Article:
Your first year or two as a creative freelancer the focus should be to build your boat and get in the water. When you’re afloat and not taking in water, you can start to think about your destination. Where would you like to go?
To many people, art is a hobby. But it’s when you really start to take it seriously and treat it as your job that you really pivot. William Faulkner is quoted of saying: “I only write when inspiration strikes. Fortunately it strikes at nine every morning.”
Showing up at your desk is when things start to happen. The more you show up, the more likely it is that you’ll create something of value. You have to put in the hours, consistently. Painting a couple of times a month won’t make you a great painter. You have to build momentum and consistency and daily routines is key.
You can have a somewhat mediocre talent and still have a great artistic career. Just as you can be insanely talented and still struggle making it work. It’s not about talent as much as it is about courage, persistence and resilience.
Keeping your ego in check is another important aspect. You need some ego to find the belief the song you wrote is so great that everybody needs to hear it. But that ego can just as easily trip you up, if you start to think people don’t appreciate your genius enough. Or you strive for perfection in your work, feeling like it’s never as good on the paper as it was in your head (hint: It isn’t. This feeling never goes away, believe me!).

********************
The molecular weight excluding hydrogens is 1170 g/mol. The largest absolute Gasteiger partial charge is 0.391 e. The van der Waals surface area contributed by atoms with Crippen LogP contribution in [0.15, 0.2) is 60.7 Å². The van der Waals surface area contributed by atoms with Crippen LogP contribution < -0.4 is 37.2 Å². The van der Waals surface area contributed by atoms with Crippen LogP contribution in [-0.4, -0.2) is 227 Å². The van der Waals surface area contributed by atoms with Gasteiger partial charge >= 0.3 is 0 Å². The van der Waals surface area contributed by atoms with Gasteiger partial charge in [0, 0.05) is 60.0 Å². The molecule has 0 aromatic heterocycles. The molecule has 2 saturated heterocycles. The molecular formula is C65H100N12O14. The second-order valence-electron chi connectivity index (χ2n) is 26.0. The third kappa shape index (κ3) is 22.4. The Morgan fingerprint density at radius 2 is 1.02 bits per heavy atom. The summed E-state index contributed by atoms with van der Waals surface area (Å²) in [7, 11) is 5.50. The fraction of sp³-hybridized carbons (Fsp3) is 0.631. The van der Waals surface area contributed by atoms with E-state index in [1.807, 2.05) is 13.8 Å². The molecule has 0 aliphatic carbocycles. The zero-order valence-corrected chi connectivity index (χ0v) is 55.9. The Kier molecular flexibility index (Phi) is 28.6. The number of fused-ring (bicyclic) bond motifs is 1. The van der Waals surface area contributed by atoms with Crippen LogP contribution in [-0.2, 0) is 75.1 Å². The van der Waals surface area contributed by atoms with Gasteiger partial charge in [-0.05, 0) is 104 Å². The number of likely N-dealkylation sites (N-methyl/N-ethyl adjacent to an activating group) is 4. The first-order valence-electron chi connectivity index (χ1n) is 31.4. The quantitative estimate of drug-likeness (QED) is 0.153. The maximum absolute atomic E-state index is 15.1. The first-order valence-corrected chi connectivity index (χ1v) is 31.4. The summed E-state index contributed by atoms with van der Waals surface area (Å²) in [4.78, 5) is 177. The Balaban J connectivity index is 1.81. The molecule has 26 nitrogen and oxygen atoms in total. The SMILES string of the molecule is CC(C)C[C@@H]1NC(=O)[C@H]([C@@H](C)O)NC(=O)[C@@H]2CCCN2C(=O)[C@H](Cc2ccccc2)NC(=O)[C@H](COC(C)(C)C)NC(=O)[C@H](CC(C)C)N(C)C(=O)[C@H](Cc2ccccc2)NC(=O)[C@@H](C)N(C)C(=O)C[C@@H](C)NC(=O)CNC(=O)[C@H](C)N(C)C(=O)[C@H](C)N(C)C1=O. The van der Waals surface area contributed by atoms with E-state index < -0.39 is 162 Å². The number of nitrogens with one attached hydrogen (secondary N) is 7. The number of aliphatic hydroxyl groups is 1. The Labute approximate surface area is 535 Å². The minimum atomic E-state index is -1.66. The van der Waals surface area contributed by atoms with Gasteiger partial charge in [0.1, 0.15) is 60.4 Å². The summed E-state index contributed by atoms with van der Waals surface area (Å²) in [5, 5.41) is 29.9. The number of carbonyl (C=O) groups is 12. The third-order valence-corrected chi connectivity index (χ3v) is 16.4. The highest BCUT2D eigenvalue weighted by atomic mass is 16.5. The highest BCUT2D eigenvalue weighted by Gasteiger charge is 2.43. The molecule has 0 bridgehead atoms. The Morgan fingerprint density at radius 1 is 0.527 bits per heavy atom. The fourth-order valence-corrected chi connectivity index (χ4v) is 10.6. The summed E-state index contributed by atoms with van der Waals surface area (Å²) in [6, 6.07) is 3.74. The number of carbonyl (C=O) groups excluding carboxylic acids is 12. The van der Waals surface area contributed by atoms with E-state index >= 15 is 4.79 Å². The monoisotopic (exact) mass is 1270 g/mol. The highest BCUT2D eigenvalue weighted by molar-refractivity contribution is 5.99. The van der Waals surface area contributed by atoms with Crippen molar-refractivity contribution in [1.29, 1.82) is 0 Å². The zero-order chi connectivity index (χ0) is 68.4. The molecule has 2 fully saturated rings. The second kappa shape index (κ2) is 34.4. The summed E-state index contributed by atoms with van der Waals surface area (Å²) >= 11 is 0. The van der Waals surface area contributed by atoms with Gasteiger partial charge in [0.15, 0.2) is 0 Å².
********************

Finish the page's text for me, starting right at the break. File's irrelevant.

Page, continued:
As an artist you expose yourself a lot and have to be willing to take criticism. You have to push yourself, and not hold back out of fear of what people might say. You have to be okay with shipping something you’re not a hundred percent satisfied with – chances are you never will be.
In 2011 I sat for a few weeks at Dean Haspiel’s Hang Dai Studios in Brooklyn. One of the guys at the studio asked for Dean’s advice on whether to take on a particular storyboarding job. He was worried he would fall short and botch the job somehow. Dean replied: “You need the money? Then you take the job. And you fail. HARD. And you learn from that”. That attitude was truly inspiring; expecting to fail and being okay with it. I certainly learned a lot from my brief spell at Hang Dai but also from taking on tasks I wasn’t entirely ready for.
One of the things I hear tossed around a lot, is the idea that you’re only as good as your last work. I disagree. You are the sum of all your creative outputs, good or bad. And you’re not always the best judge of quality – in fact you’re likely the worst. You just have to do the best you can at that moment and get it out there. You don’t end up back at square one because some project didn’t turned out the way you wanted it. In fact you learn more from a project like that than you do from a smooth success.
When the process is grueling, frustrating and hard, it’s likely because you’re evolving and growing as an artist. When you reach that plateau and it feels like you’re never going to get better, when you feel like quitting – that’s exactly when you need to push through.
If you want to learn to swim, you have to go in the deep end of the pool.
This post is an excerpt from my book SOLO – Survival Guide for Creative Freelancers – Order now on Amazon.